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Concern about the Chinese economy heightened again with the announcement Tuesday that GDP rose just 6.9% in 2015, its lowest annual gain in 25 years. Last week, the country's benchmark Shanghai Composite index reached bear market status, meaning that it dropped at least 20% from a recent high. 

Despite a rally at the end of last year, the Shanghai Composite is now more than 40% lower than its peak of 5,166.35, which it reached six months ago. 

"The bottom has fallen out of the market in the last two weeks," said Francis Lun, chief executive officer at Geo Securities in Hong Kong, told Bloomberg. "Investors have lost confidence after two weeks of meddling by government officials."

Chinese and other foreign investors will undoubtedly start shifting their attention to the U.S. and other markets. 

"Volatility from China is the new normal, and the sooner we get used to it the better," said Spencer Levy, CBRE's head of research for the Americas. "At the same time, a certain amount of volatility isn't all a bad thing as global instability often leads to more foreign capital flows to the safe havens, notably London and the U.S." 

Among the industries most likely to benefit is real estate, which has benefited significantly from foreign investment in recent years. According to the management consultancy and accounting firm Deloitte, Chinese commercial real estate acquisitions in the U.S. totaled $8.5 billion from 2005 through March 2014. To be sure, real estate deals can be risky, particularly developments that are trying to predict business and home buying trends. 

But a patient, selective investor can see solid returns with lower risk than they might encounter in the current Chinese climate. A recent tax incentive might make things potentially sweeter for foreign, institutional investors.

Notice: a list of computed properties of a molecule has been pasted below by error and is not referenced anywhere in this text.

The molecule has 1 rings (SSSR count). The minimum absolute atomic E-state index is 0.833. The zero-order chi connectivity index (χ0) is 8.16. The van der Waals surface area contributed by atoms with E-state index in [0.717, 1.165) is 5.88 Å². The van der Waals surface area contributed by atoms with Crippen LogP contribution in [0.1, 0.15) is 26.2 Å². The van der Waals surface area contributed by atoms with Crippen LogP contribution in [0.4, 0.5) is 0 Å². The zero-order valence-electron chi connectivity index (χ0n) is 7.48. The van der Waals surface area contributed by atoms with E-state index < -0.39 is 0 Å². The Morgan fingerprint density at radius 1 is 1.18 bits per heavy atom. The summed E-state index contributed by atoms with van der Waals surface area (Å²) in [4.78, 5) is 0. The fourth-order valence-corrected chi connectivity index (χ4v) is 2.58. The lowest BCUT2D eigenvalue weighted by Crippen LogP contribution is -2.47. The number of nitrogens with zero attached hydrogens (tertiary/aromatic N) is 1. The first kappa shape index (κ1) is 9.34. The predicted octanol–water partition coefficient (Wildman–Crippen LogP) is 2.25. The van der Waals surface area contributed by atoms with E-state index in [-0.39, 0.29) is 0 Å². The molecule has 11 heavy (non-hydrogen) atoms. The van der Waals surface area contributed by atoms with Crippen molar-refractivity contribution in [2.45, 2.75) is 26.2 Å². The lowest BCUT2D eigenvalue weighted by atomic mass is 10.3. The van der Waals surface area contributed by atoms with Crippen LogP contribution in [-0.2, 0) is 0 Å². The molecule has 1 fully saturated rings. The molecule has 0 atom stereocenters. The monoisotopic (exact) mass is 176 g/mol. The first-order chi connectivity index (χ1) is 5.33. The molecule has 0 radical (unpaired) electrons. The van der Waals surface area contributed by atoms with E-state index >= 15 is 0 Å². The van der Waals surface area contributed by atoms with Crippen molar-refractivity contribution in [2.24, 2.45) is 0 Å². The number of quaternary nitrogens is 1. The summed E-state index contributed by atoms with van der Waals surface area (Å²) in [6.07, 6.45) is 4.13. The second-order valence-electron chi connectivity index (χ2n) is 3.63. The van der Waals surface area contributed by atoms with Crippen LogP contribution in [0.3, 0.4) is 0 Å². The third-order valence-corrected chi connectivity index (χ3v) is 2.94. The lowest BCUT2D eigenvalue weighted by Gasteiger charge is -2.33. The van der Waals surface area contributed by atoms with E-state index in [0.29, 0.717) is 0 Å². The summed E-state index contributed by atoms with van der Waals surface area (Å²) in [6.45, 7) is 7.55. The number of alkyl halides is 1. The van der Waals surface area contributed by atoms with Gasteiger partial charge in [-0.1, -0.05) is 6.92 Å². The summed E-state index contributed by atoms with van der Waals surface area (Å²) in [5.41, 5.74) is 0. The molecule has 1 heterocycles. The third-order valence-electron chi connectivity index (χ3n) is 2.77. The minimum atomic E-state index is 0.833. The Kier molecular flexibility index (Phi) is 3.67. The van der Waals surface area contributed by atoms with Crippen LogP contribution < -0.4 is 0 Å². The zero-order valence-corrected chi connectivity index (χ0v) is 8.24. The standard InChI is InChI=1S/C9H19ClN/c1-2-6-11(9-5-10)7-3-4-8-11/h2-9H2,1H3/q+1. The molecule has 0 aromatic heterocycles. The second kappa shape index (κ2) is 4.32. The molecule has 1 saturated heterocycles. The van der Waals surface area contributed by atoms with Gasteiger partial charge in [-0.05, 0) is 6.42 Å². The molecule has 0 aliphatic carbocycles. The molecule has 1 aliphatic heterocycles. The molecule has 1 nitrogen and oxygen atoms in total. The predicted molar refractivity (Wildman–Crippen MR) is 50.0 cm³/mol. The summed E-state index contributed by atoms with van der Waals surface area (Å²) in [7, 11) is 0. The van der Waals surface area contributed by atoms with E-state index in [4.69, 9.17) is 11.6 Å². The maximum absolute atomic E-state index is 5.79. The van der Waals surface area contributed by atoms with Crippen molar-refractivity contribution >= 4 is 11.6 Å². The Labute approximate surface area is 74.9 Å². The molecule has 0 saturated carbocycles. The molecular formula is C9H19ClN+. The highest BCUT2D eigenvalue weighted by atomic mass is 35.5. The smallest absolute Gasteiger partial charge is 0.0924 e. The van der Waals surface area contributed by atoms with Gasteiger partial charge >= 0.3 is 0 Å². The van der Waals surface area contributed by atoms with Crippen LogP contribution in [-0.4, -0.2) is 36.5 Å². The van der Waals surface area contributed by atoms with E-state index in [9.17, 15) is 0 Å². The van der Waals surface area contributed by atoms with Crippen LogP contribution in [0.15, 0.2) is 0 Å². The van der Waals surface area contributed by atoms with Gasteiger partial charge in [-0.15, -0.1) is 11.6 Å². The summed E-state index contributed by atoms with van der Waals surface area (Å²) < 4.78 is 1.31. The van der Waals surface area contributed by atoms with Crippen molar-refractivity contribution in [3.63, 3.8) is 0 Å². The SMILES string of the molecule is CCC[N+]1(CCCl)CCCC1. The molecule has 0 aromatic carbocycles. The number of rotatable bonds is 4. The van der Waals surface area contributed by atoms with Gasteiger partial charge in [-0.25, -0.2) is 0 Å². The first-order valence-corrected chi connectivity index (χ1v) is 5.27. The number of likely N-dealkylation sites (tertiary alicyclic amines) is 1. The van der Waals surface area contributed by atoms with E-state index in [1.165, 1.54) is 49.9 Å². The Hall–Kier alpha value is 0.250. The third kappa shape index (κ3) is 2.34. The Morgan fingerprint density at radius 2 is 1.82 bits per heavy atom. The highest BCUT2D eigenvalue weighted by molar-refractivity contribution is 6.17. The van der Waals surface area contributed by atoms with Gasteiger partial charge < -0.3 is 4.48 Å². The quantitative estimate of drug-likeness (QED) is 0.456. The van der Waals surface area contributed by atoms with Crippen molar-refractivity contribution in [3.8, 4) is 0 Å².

In December, President Barrack Obama recently signed a into law a measure that waives taxes imposed on foreign pension funds. These funds had been taxed under the 35-year-old 1980 Foreign Investment in Real Property Tax Act, or FIRPTA but will now be treated similarly to U.S. pension funds. 

That said, foreign investors will be able to invest directly into properties and also in real estate investment trusts (REITs). Foreign pension funds can now buy up to 10% of U.S. publicly traded REITs, without triggering FIRPTA taxes upon sale of the stock. The limit had been 5% up until two months ago.

The new measure is intended to promote cross-border investment in U.S. real estate. Jim Fetgatter, chief executive of the Association of Foreign Investors in Real Estate (AFIRE) said the reform "can only be good for U.S. real estate," even if those effects are delayed.

The timing couldn't have been better, given China's declining economy and stock market. Some economists believe that Chinese investors and others with large stakes in China will have to adjust their portfolios. 

"The current volatility in China has underscored for Chinese investors the importance of diversifying their investments into the U.S. and elsewhere," said Sam Chandan, a professor at the Wharton School of the University of Pennsylvania.

This article is commentary by an independent contributor. At the time of publication, the author held no positions in the stocks mentioned.